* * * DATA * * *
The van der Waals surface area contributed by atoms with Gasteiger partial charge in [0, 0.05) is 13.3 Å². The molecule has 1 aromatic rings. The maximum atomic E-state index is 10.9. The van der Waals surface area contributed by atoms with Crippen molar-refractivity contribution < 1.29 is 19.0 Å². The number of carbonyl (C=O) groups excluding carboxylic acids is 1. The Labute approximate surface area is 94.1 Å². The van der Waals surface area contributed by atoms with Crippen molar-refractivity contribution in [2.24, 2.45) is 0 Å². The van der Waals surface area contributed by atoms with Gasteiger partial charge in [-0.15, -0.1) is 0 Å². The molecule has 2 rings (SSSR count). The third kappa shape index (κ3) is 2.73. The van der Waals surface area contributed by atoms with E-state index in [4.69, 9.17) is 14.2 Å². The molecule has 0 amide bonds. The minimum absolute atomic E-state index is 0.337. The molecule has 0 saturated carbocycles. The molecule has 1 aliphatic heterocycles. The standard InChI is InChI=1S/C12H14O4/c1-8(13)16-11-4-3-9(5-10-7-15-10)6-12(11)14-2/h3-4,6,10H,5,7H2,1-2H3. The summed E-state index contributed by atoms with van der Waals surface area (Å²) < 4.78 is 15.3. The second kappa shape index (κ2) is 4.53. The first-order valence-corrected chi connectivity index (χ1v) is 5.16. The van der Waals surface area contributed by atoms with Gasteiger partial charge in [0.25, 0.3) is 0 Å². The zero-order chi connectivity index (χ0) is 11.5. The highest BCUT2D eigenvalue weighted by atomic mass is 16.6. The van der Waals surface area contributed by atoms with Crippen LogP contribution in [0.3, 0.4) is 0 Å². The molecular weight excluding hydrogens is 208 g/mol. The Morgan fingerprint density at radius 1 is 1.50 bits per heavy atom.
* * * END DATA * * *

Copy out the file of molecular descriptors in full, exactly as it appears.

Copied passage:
The van der Waals surface area contributed by atoms with Gasteiger partial charge in [0, 0.05) is 13.3 Å². The molecule has 1 aromatic rings. The maximum atomic E-state index is 10.9. The van der Waals surface area contributed by atoms with Crippen molar-refractivity contribution < 1.29 is 19.0 Å². The number of carbonyl (C=O) groups excluding carboxylic acids is 1. The Labute approximate surface area is 94.1 Å². The van der Waals surface area contributed by atoms with Crippen molar-refractivity contribution in [2.24, 2.45) is 0 Å². The van der Waals surface area contributed by atoms with Gasteiger partial charge in [-0.15, -0.1) is 0 Å². The molecule has 2 rings (SSSR count). The third kappa shape index (κ3) is 2.73. The van der Waals surface area contributed by atoms with E-state index in [4.69, 9.17) is 14.2 Å². The molecule has 0 amide bonds. The minimum absolute atomic E-state index is 0.337. The molecule has 0 saturated carbocycles. The molecule has 1 aliphatic heterocycles. The standard InChI is InChI=1S/C12H14O4/c1-8(13)16-11-4-3-9(5-10-7-15-10)6-12(11)14-2/h3-4,6,10H,5,7H2,1-2H3. The summed E-state index contributed by atoms with van der Waals surface area (Å²) < 4.78 is 15.3. The second kappa shape index (κ2) is 4.53. The first-order valence-corrected chi connectivity index (χ1v) is 5.16. The van der Waals surface area contributed by atoms with Gasteiger partial charge in [0.25, 0.3) is 0 Å². The zero-order chi connectivity index (χ0) is 11.5. The highest BCUT2D eigenvalue weighted by atomic mass is 16.6. The van der Waals surface area contributed by atoms with Crippen LogP contribution in [0.3, 0.4) is 0 Å². The molecular weight excluding hydrogens is 208 g/mol. The Morgan fingerprint density at radius 1 is 1.50 bits per heavy atom.